Central banks
National central banks play an

important role in the foreign exchange markets. They try to control the money supply, inflation, and/or interest rates and often have official or unofficial target rates for their currencies. They can use their often substantial foreign exchange

Milton Friedman argued that the best

stabilization strategy would be for central banks to buy when the exchange rate is too low, and to sell when the rate is too high — that is, to trade for a profit based on their more precise information. Nevertheless, the effectiveness of central bank "stabilizing speculation" is doubtful because central banks do not go bankrupt if they make large losses, like other traders would, and there is no convincing evidence that they do make a profit trading. 

Investment management firms

Investment management firms (who typically

manage large accounts on behalf of customers such as pension funds and endowments) use the foreign exchange market to facilitate transactions in foreign securities. For example, an investment manager with an international equity portfolio will need to buy and sell foreign currencies in the spot market in order to pay for purchases of foreign equities. Since the forex transactions are secondary to the actual investment decision, they are not seen as speculative or aimed at profit-maximisation.

Hedge funds
Hedge funds, such as George Soros's

Quantum fund have gained a reputation for aggressive currency speculation since 1990. They control billions of dollars of equity and may borrow billions more, and thus may overwhelm intervention by central banks to support almost any currency, if the economic fundamentals are in the hedge funds' favor .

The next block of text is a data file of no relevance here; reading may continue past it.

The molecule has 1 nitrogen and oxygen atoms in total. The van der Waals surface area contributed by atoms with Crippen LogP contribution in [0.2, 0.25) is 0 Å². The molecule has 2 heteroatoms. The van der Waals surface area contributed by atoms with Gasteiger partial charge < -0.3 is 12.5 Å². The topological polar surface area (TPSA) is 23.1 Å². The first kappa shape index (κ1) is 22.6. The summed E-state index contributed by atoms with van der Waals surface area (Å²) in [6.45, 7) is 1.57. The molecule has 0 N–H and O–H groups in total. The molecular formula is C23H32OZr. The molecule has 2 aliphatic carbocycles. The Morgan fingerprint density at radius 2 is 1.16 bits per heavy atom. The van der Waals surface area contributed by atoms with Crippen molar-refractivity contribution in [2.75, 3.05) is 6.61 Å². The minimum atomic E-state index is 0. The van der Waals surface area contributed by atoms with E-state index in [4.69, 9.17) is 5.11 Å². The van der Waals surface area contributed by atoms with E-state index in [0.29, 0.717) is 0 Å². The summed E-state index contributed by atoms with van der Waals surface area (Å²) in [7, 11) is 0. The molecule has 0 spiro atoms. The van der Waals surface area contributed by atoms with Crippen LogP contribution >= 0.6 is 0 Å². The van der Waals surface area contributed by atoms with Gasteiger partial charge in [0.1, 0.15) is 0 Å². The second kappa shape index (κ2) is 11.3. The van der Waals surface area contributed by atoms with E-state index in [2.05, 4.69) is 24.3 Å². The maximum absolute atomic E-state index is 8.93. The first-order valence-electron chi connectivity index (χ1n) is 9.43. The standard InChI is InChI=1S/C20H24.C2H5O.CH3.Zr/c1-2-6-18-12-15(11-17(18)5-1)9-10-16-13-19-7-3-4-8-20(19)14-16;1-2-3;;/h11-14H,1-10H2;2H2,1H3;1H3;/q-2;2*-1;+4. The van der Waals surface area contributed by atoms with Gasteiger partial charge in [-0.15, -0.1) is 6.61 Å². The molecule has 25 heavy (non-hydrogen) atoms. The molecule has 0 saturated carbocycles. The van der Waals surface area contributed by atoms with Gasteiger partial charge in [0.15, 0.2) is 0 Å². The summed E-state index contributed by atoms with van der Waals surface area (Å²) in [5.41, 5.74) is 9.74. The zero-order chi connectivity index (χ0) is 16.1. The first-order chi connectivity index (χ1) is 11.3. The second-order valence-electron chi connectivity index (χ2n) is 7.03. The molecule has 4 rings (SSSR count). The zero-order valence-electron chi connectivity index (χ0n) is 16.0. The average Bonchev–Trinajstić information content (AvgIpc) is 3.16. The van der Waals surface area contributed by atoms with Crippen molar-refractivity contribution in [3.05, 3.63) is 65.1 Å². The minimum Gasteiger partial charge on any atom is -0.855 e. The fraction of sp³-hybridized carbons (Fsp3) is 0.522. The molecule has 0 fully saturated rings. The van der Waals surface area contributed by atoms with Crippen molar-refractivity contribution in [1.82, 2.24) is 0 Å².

A currency is a unit of exchange,

facilitating the transfer of goods and services. It is a form of money, where money is defined as a medium of exchange A currency zone is a country or region in which a specific currency is the dominant medium of exchange. To facilitate trade between currency zones, there are exchange rates i.e. prices at which currencies (and the goods and services of individual currency zones) can be exchanged against each other. Currencies can be classified as either floating currencies or fixed currencies based on their

Exchange Rates

In finance, the exchange rate (also known as

the foreign - exchange rate, forex rate or FX rate) between two currencies specifies how much one currency is worth in terms of the other. For example an exchange rate of 120 Japanese yen (JPY, ¥) to the United States dollar (USD, $) means that JPY 120 is worth the same as USD 1. The foreign exchange market is one of the largest markets in the world. By some estimates, about 2 trillion USD worth of currency changes hands every day. 1 Quotations 2 Free or pegged 3 Nominal and real exchange rates 4 Fluctuations in exchange rates 5 Foreign exchange markets

Trading Characteristics
There is no single unified foreign

exchange market. The main trading centres are London, Tokyo and Newyork, but banks throughout the world participate. Exchange rate fluctuations are usually caused by changes in inflation, GDP growth, interest rates, budget and trade deficits and surpluses.